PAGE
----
Tutorial quote: TrueCrypt is a free opensource software system for establishing and maintaining an on-the-fly-encrypted volume (data storage device). On-the-fly encryption means that data are automatically encrypted or decrypted right before they are loaded or saved, without any user intervention. No data stored on an encrypted volume can be read (decrypted) without using the correct password/keyfile(s) or correct encryption keys. Entire file system is encrypted (e.g., file names, folder names, contents of every file, free space, meta data, etc).
Ubuntu

Insights for a quick and easy Ubuntu printer installation

Post date: June 4, 2006, 18:06 Category: Hardware Views: 7475 Comments
Tutorial quote: Ubuntu makes printing reasonably easy and straightforward. This brief article is for those who need a specific and encouraging step-by-step guide. I hope that this article will not only ensure that you print with ease, but that you have every reason to enjoy a productive GNU/Linux desktop.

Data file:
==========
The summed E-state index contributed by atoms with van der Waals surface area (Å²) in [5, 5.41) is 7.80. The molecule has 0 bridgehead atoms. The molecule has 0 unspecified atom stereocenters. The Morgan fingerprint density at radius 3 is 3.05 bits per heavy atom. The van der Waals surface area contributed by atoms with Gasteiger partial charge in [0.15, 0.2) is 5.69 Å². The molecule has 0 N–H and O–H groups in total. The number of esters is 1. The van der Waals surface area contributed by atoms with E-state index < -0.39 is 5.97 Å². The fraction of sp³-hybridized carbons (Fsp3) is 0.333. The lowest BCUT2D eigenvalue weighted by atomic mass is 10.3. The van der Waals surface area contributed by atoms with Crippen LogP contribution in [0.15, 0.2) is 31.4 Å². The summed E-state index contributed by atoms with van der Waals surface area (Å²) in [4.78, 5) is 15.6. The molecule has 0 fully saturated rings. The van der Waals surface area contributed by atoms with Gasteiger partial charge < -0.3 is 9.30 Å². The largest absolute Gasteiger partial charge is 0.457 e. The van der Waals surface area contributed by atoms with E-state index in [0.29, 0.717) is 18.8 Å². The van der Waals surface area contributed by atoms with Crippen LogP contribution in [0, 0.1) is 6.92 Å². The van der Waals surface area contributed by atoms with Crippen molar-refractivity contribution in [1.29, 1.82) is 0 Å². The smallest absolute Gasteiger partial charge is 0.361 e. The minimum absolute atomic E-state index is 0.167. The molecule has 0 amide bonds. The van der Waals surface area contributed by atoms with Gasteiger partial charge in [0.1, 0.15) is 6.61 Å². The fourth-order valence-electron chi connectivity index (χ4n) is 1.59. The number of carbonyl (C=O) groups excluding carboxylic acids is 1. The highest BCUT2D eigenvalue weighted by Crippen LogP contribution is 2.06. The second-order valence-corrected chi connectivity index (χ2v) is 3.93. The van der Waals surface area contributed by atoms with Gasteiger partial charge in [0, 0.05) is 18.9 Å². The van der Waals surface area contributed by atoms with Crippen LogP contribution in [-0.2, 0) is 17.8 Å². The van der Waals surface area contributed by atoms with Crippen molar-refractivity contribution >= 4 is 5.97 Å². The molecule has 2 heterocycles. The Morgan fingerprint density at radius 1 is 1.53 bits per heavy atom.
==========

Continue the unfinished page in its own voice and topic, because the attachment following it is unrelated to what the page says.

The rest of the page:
Before you begin the installation steps below, connect your printer/s. You need to do this prior to turning your system on. This helps to ensure Ubuntu recognizes how the printer is connected to the system, and it allows Ubuntu to identify the specific printer port.

Please don’t be dismayed if you plug in your printer and it’s not immediately recognized. I assure you that Ubuntu recognizes the printer. However, you will first need to configure the printer as an available device so other programs can use it.

The Ubuntu Printing Configuration Tool is used to accomplish this. For my example I will use an HP Deskjet printer connected to the Ubuntu system via a USB cable. However, these steps will also apply to printers that connect via a direct or Parallel cable.